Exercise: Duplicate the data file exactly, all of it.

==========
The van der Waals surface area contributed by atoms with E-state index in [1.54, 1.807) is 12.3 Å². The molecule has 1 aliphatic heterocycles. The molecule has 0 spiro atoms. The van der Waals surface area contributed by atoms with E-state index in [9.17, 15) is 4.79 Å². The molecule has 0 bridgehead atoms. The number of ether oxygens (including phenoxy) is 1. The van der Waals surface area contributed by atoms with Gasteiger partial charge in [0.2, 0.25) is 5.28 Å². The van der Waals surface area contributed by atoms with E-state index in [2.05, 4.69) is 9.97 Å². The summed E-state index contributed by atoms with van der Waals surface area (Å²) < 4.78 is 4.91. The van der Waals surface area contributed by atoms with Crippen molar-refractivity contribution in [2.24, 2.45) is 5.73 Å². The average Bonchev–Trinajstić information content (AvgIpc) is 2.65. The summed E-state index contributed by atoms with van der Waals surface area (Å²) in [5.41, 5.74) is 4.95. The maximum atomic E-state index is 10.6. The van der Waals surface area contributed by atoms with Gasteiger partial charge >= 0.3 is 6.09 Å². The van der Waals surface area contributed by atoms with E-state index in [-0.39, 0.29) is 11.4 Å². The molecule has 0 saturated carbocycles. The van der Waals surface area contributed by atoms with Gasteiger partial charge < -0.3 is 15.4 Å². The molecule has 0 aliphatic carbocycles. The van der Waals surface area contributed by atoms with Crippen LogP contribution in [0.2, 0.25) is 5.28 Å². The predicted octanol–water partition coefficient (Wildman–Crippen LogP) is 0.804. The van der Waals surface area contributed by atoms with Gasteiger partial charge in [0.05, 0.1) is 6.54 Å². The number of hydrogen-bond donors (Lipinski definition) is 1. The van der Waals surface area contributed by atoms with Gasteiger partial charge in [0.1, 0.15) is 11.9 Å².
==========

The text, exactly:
The van der Waals surface area contributed by atoms with E-state index in [1.54, 1.807) is 12.3 Å². The molecule has 1 aliphatic heterocycles. The molecule has 0 spiro atoms. The van der Waals surface area contributed by atoms with E-state index in [9.17, 15) is 4.79 Å². The molecule has 0 bridgehead atoms. The number of ether oxygens (including phenoxy) is 1. The van der Waals surface area contributed by atoms with Gasteiger partial charge in [0.2, 0.25) is 5.28 Å². The van der Waals surface area contributed by atoms with E-state index in [2.05, 4.69) is 9.97 Å². The summed E-state index contributed by atoms with van der Waals surface area (Å²) < 4.78 is 4.91. The van der Waals surface area contributed by atoms with Crippen molar-refractivity contribution in [2.24, 2.45) is 5.73 Å². The average Bonchev–Trinajstić information content (AvgIpc) is 2.65. The summed E-state index contributed by atoms with van der Waals surface area (Å²) in [5.41, 5.74) is 4.95. The maximum atomic E-state index is 10.6. The van der Waals surface area contributed by atoms with Gasteiger partial charge >= 0.3 is 6.09 Å². The van der Waals surface area contributed by atoms with E-state index in [-0.39, 0.29) is 11.4 Å². The molecule has 0 saturated carbocycles. The van der Waals surface area contributed by atoms with Gasteiger partial charge < -0.3 is 15.4 Å². The molecule has 0 aliphatic carbocycles. The van der Waals surface area contributed by atoms with Crippen LogP contribution in [0.2, 0.25) is 5.28 Å². The predicted octanol–water partition coefficient (Wildman–Crippen LogP) is 0.804. The van der Waals surface area contributed by atoms with Gasteiger partial charge in [0.05, 0.1) is 6.54 Å². The number of hydrogen-bond donors (Lipinski definition) is 1. The van der Waals surface area contributed by atoms with Gasteiger partial charge in [0.1, 0.15) is 11.9 Å².